Thursday, October 18, 2012

Foundation formulations

There are many types of foundations:  liquid, cream, powder, combination of cream and pressed powder, etc.  It is highly important that you find which one works better for you.  Foundation (especially for everyday use) generally should feel like you have nothing on (it might not be so for stage makeup... more on that in a future blog entry).  If you find that you feel the foundation on your skin and it annoys you, then this isn’t a formulation that works well for you (try another one).

One of the worst mistakes that people do when selecting foundation is to test the color on the top of the hand.  The top of the hand is not exactly the same color as your face and, therefore, will potentially make you choose the wrong shade.  The foundation for everyday use should match your face color as close as possible (this will be different for performance).  If your skin can get a suntan (mine can't), also note that the color does change with the season. So it's possible that you may need 2 colors: one for winter and one for summer.

The second worst mistake is stopping application right at the jaw line.  You should apply it slightly beyond (i.e., towards the neck) so that it doesn’t create a line right at the jaw; the foundation needs to blend in towards the neck.

This is the sequence (roughly) of how I apply foundation:
  1. Start application on a cheek and expand towards the hairline (make sure that you get all the way to the hair), jaw line, and nose.
  2. Apply on the eyelid, making sure to go all the way to the brows and down to the cheek bone.  You could omit this step if you are applying the foundation after application of the eye makeup for everyday use.  However, I generally prefer to put some foundation on the eyelid anyway to ensure that the whole face is the same color.
  3. Repeat Steps 1 and 2 on the other side. (Or you could have done both cheeks before going to both eye areas.)
  4. Apply on chin and the area above the lips.
  5. Apply on forehead, making sure to apply all the way up to the hairline and remembering to bring the application down on the temples.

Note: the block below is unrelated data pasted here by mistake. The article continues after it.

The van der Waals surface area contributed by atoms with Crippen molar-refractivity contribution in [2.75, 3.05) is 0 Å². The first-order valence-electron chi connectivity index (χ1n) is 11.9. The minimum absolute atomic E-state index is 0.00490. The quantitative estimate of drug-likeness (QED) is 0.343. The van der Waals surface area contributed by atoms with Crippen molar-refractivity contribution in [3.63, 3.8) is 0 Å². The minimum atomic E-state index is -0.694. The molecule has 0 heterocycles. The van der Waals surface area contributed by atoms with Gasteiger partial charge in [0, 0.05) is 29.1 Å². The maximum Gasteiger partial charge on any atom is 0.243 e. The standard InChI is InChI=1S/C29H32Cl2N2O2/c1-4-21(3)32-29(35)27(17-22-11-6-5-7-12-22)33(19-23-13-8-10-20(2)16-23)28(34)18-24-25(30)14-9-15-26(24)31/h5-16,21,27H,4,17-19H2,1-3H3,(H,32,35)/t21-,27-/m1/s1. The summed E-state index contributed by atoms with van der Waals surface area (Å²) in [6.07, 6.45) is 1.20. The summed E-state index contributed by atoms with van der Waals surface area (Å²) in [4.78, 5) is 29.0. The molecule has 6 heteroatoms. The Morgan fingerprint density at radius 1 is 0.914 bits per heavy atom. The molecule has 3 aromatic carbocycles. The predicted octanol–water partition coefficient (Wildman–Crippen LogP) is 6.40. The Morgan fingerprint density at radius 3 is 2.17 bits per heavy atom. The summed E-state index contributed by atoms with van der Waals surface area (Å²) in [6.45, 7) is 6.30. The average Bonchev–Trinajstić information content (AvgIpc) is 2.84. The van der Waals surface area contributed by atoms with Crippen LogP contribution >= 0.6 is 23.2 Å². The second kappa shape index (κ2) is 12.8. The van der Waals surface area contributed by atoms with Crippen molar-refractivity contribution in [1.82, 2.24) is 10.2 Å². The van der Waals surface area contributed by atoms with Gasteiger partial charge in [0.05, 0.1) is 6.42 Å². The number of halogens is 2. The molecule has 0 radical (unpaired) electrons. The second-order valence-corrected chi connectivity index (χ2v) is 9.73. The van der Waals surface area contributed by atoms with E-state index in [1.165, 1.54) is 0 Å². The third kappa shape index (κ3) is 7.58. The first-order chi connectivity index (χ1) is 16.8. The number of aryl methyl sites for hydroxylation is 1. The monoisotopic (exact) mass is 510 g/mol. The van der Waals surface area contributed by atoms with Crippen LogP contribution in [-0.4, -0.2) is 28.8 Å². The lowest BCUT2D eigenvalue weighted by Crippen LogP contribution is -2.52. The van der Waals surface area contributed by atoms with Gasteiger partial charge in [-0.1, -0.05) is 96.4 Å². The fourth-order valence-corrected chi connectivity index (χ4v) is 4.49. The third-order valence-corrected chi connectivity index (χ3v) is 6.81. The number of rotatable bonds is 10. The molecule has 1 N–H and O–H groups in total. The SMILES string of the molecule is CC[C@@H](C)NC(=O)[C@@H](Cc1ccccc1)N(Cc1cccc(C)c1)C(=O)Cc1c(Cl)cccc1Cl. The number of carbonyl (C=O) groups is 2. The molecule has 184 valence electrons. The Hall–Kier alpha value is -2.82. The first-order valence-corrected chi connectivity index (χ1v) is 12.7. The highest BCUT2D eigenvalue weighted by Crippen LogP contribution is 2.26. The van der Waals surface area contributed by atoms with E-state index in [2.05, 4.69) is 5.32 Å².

6. Apply on nose.
  7. Assess whether your application makes your face look even.
There are conflicting opinions on when foundation for everyday use should be applied:  before or after application of eye makeup.  I've done both.  Right now, I apply it before.  It’s really a matter of preference as to which one you prefer:
  • Before:  If you apply it before your eye makeup, it preps (somewhat) your eye area too and can ensure that the color all over your skin will be even.
  • After:  If you apply it after your eye makeup, it removes the fallout from the makeup application that may have fallen on your face.  There are other methods to take care of that.

Liquid Foundation

Liquid foundations typically come in many different formulations for different skin types.  They often have an SPF 15 in it too, which is an advantage.  Due to their light texture, they are generally the preferred formulations out there.

Sponge method:
  1. Pour some foundation in your off hand, near the wrist.
  2. Dip your sponge lightly in the foundation.  Dip lightly again whenever necessary.
  3. Use downward strokes if you have a naturally even skin.  Pat the sponge on your skin (still going in a downward motion) if your skin is not even.
Q-tip and sponge method:
  1. Dip Q-tip in foundation.  Dip again for each of the lines that you will apply.
  2. Apply one line on each cheek.
  3. Apply a small line on the chin.
  4. Apply a line on the nose.
  5. Apply a line on the forehead.
  6. With the sponge, blend the lines into the skin in the same order as you applied the lines, blending all over your face.  Remember to also do above your lip, your eye areas, and the temples.

Cream Foundation

You will notice that this type of foundation does not cover as much as liquid.  That’s normal.  It also feels heavier and, if you have oily skin, you may not like this formulation.  Whatever skin type you have, you still want to use a light coat of foundation with a cream foundation to minimize the heavy feeling.

To apply:
  1. Use a sponge to get a little foundation on it.  It’s better to dip more often than get too much on your sponge.
  2. Use downward strokes.

Powder Foundation

Powder foundations generally are the bare minerals kind.  Their advantage is that they are real good for your skin to the point where you could sleep in them and it’s fine.  You can also sweat in it without any issues.  A lot of the bodybuilder ladies who wear makeup at the gym use bare minerals because of that.  Some with oily skin will love this formulation as it absorbs the oil.  I liked them for a while but then I thought that my face looked too powdery.

To apply:
  1. Dip lightly a big fluffy powder brush in the powder.  Use a circular motion in the cap to even the powder on the brush and remove excess.
  2. Use a circular motion to apply the foundation.  The bare minerals brands call it “buffing.”

Combination Cream and Powder Foundation

This type of foundation actually contains both a cream foundation and a powder like you will apply in your 2nd step of makeup application.  It’s a 2 steps in 1 process.  However, it’s not exactly the same as applying a cream foundation and then loose powder.

To apply:  Use the same method as the powder foundation.  However, depending on the exact consistency of the formulation, you may want to just use downward strokes as opposed to the circular motion.

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